HERMISTON -- The last container of chemical weapons agent stored at the Umatilla Chemical Depot was delivered to the depot's incineration plant at 11 a.m. Thursday.
"This is a historic date," said ChrisBrown, director of the Oregon ChemicalStockpile Emergency Preparedness Program, or CSEPP.
For the first time in 49 years, chemical munitions are not stored at the depot and next week the last of the containers of chemical munitions could be destroyed.
"True happiness is seeing the tail lights of this enhanced onsite container," said George Newman, depot chief of chemical operations, as workers gathered for a brief ceremony Thursday by the truck and trailer that would haul the last load.
Before the truck left to pick up the last ton container of mustard weapons agent stored at the depot for the short drive to the incineration plant, workers gathered around to reach up and sign the enhanced onsite container that would carry it.
"Let it burn," wrote Chris Rich.
"Team work made the dream work," contributed Fred Walters.
"It was a great ride!" wrote Mike Wilson.
And from Richard Winter -- "Finally."
The depot was formed in 1941 and received its first shipment of conventional weapons two months before the United States entered World War II. Chemical weapons were added to the depot's stockpile in 1962, and have been in storage since then.
The last of the conventional weapons were shipped from the depot in 1994. Destruction of the chemical weapons started with incineration of nerve agent on site in fall 2004, and by late 2008 just mustard chemical weapon was left to incinerate.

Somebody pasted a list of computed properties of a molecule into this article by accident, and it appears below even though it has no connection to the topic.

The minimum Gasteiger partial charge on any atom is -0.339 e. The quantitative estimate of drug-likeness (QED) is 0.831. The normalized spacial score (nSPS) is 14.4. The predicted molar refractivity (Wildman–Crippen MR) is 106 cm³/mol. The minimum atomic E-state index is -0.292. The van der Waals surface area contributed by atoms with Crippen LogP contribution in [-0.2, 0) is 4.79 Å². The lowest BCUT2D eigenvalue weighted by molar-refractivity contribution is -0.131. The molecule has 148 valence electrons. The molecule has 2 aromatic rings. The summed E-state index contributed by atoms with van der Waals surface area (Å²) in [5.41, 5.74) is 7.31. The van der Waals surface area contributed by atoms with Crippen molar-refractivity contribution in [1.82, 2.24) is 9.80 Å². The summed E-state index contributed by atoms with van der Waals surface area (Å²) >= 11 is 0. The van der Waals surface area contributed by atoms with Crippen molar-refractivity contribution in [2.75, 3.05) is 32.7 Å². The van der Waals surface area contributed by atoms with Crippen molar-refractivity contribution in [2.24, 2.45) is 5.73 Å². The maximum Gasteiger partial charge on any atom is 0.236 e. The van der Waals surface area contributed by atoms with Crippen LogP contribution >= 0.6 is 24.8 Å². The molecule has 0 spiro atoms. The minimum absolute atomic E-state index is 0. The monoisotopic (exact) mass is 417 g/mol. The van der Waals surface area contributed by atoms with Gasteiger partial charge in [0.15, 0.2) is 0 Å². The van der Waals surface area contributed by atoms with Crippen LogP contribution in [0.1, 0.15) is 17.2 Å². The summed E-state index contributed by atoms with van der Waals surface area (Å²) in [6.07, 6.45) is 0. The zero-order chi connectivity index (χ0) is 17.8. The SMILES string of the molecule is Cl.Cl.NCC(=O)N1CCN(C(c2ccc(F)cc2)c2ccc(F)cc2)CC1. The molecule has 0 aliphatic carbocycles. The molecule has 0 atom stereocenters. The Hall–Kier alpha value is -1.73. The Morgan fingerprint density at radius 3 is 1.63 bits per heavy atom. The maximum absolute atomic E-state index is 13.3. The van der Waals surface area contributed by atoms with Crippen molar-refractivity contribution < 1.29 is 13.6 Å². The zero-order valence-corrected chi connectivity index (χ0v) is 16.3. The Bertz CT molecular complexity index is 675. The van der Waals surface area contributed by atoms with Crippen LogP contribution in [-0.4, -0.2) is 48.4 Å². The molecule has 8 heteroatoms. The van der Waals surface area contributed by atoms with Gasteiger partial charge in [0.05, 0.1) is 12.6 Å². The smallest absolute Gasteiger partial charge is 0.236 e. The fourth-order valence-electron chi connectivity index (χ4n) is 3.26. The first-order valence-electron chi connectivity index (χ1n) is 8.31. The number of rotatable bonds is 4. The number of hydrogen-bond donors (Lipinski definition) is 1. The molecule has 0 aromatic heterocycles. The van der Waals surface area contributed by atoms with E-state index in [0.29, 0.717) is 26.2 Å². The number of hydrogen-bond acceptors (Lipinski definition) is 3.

As of Wednesday, 98.8 percent of the mustard agent ton containers had been destroyed. That's 2,603 ton containers.
"Thanks to the efforts of our work force, we were able to safely and compliantly store, secure and ship more than 220,000 chemical weapons," said Lt. Col. Kris Perkins, depot commander.
What workers have done and the work they will continue to do to wrap up the depot project makes the area communities safer for coming generations, he said.
The project also relied on the teamwork and partnership of the Umatilla tribes, CSEPP, area police and firefighting forces, and emergency management agencies and other officials in Benton, Umatilla and Morrow counties, he said.
"We faced a lot of challenges over the years from leakers to all the maintenance operations done on chemicals," Newman said.
But the wrap up of the depot's mission -- down to flushing lines at the incineration plant -- should be completed in November, well before an April 29 deadline of the Chemical Weapons Convention international treaty.
-- Annette Cary: 582-1533; email@example.com